As you move forward crossing the bridge, if you look left you can see where the canal went as it moved North toward the point where it moved toward the River Calder at Heath Common. In the photo below the canal used to run on its course behind the bushes on the left. It ran toward the building on the right which was a lock keeper’s cottage and continued to the railway line, where there was was once a bridge that the canal flowed under. This bridge was filled in around the late 1970s/early 1980s, blocking the previous route to Walton Colliery.


If you look to the left you can see the embankment of the canal behind the allotments. The houses on the left in the photo below are built on the canal’s course.


Continue down the lane shown in the photo below.


Take the middle route (the smaller path) in the image below.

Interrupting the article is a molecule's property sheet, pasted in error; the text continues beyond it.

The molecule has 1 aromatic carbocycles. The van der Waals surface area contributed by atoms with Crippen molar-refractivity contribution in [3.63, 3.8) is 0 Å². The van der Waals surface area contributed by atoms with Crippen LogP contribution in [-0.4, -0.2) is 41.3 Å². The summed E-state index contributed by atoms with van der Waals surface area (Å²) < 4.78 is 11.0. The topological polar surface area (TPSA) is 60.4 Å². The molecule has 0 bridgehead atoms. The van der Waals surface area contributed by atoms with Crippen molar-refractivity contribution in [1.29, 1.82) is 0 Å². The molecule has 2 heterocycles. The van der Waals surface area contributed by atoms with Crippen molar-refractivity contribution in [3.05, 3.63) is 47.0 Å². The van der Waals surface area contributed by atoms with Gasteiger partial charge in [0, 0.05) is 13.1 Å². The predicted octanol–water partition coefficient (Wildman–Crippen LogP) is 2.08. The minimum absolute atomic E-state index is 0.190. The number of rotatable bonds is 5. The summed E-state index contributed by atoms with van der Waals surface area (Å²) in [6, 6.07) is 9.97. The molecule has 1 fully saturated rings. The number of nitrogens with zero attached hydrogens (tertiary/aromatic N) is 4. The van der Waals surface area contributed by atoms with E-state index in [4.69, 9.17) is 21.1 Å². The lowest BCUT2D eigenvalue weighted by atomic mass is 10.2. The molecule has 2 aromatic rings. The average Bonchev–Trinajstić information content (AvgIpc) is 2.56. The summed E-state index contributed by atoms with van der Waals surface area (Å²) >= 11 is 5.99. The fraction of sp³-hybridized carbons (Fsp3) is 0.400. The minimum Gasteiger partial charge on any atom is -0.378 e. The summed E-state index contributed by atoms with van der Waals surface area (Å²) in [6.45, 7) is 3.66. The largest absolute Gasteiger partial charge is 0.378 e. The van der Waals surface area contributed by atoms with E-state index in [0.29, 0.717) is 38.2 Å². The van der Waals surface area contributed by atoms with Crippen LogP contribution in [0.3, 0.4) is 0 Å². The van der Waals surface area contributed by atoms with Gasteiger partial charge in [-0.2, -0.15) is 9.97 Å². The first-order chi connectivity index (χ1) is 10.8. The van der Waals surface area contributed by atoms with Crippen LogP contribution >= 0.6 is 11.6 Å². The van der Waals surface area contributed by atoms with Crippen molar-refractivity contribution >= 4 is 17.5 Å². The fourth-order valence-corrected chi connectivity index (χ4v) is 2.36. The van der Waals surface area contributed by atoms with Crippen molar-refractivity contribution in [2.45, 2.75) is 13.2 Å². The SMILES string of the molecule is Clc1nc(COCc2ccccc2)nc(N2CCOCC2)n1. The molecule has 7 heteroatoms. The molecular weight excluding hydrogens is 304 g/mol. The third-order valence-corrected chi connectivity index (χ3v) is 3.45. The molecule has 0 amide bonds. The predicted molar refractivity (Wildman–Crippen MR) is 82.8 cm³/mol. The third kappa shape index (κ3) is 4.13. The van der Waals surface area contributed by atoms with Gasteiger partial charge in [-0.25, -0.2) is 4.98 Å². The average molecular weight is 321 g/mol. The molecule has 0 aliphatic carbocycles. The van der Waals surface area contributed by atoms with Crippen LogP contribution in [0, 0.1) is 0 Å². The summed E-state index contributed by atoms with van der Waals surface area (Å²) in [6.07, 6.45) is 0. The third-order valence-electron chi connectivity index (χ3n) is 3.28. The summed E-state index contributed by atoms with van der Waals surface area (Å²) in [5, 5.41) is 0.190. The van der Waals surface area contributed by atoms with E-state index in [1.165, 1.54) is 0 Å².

If you walk a short while down the left hand path you can look back and get an impression of the route of the canal you saw from the Bridge. In the photo below you can just make out the top of the bridge to the left of Bridge House. You can also see the bank of the canal where the green of the fields meets the fence.


The central path is shown below.


At the end of this path you turn right, and then right again into Walton Club playing fields.


The route of the canal is marked by the trees on the right, behind the Walton Club building shown below.  Locks were located at the position of the stone house to the left of the club house.


At the top of the club car park your turn right.


If you look to your back after walking a few paces left you see the road to Crofton and the blue sign that directs us on our route.


This is the entrance to the footpath to which the blue sign points.


You walk for a short while and you emerge into a small meadow. The path is in the middle of what was the canal.


A path goes off to the left to Cherry Tree estate, but our walk takes use forwards.